John Dewey is important because he points at an “intellectual fallacy” which had and has an enormous impact on our culture. This “intellectual fallacy” can be explained as the approach in which things are only real in so far as they can be “thinkable”. Or put in other words, the real aspect of things is the cognitive part of it. This means that the more abstract we conceive something, the more real it is. All feeling, value and beauty are only real when it is thinkable.
“When objects are identified with knowledge objects, all affectional and volitional objects are inevitably excluded from the “real” world, and are compelled to find refuge in the privacy of an experiencing subject or mind”
So feelings, intuitions and values are often in daily life considered to be “just personal”, while they are as basic for reality as is thinking.
There exist as a consequence of this thinking a devastating approach of our selves. We see a huge gap between thinking and acting, and we devaluate subjective experiences as lower to rational generalisations. Physics and science are presented in this way as ideal abstract entities in which theory and practice is strictly separated: in fact this has led to a mechanistic worldview, in which the rational thinking reflects on automatic material processes.
In fact physics is not at all that way: thinking and acting are far more intermingled.
But all sort of sciences are organized in a rational, abstract way. Psychology, sociology and health sciences are aiming at general abstractions, the concrete individual experience of the actor is NOT relevant.
The saying is: “scientifically is proved this and that…” while the only thing, you can say is: we have made cognitive abstractions and they proved to be correct when testing them as abstractions. It does not say anything about the “experience” of the persons involved.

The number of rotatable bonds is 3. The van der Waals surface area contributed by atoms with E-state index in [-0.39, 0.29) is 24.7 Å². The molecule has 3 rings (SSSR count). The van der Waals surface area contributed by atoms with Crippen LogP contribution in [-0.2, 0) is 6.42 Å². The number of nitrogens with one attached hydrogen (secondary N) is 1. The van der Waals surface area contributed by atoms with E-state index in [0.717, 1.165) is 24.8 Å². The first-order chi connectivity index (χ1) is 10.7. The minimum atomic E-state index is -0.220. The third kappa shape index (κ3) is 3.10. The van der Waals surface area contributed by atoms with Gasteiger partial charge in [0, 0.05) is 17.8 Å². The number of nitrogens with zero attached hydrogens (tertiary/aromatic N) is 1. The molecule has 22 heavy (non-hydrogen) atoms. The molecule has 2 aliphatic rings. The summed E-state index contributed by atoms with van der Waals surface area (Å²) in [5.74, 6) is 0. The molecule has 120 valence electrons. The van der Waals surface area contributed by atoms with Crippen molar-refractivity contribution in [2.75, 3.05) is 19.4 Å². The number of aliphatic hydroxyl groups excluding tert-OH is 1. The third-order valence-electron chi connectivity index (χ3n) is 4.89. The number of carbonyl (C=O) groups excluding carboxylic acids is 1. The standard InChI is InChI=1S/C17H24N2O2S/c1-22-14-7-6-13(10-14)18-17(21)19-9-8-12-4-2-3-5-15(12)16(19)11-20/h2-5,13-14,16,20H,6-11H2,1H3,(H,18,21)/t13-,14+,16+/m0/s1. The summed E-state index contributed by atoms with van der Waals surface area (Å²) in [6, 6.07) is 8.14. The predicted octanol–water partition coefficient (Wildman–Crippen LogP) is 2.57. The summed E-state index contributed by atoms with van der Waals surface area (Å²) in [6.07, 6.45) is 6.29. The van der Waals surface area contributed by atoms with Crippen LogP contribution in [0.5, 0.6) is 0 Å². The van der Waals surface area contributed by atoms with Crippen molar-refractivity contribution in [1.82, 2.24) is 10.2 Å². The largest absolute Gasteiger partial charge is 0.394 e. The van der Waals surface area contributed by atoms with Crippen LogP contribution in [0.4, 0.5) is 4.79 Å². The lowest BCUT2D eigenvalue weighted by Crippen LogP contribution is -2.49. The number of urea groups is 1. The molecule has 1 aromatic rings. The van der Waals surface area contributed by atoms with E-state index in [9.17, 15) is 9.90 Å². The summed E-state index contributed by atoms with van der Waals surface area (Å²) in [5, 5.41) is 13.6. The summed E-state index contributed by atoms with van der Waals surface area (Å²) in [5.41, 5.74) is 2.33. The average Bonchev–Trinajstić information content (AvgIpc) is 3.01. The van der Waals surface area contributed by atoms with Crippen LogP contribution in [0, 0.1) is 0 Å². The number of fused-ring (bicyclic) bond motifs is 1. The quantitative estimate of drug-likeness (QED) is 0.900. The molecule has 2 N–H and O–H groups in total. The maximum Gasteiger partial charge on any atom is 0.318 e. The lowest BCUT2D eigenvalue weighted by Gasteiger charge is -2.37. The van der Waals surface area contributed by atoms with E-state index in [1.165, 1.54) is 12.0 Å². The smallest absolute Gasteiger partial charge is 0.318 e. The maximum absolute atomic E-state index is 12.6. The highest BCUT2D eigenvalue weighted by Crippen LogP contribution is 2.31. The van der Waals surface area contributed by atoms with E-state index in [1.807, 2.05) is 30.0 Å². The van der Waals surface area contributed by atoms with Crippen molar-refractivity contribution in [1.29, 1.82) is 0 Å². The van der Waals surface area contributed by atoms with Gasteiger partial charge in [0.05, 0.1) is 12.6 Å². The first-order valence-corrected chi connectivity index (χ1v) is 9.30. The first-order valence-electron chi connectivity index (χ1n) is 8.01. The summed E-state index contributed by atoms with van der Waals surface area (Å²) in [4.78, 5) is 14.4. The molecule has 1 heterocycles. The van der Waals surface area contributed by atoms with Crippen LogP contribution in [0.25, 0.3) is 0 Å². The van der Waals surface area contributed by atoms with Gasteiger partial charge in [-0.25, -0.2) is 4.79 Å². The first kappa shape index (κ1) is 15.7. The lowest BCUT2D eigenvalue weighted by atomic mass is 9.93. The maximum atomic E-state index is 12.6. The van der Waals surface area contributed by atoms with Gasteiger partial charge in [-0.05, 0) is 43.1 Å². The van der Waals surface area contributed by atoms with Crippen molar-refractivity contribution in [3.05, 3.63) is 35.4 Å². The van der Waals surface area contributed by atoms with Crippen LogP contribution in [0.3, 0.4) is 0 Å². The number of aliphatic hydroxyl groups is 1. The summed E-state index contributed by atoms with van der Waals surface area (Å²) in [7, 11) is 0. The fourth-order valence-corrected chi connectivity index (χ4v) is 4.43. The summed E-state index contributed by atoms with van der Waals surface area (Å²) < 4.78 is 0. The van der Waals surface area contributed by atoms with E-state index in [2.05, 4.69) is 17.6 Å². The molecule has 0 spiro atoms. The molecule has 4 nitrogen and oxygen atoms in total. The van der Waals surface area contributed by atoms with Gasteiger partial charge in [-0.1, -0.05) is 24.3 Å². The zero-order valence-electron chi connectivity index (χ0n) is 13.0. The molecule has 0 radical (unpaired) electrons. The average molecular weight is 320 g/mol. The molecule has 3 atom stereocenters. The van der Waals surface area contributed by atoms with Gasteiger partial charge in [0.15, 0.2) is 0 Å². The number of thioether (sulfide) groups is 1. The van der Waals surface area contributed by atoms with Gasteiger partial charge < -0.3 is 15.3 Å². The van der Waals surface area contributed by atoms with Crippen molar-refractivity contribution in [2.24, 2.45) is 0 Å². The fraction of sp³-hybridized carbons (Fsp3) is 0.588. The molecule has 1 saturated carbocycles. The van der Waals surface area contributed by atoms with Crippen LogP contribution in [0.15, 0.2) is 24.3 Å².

We should not ask the scientist to explain us reality, he only knows about abstracted reality.
For Dewey our culture is in crisis because we do not understand who we are: we have become an “unnaturalized and unnaturalizable alien in the world”!
We have to focus on the total experience of the person, a total experience in which thinking, feeling and acting are incorporated. This can only be done by an individual and not by massive generalisations. The concrete praxis is paramount and superior to abstract thinking.
In economics we see this “intellectual fallacy” working at full speed. Economics consider their science to be like physics: rational predictions on generalisations (although physics is not that way organised). This does so much harm, but nobody sees it (except George Soros). We have to trust again our personal practices and make our acting more intelligent. The brain is not mend to work for itself; it has to make practice more intelligent.
In my Socratic practice, the approach of Dewey is the frame to put practical knowledge and practical intelligence (of workers or users) again in the centre of our acting. We cannot give from the academic tower lessons to businessman, workers, artists or any societal group. We can let themselves work again as the heart of their own practice, creating more intelligent practices!
 Experience and nature p.30)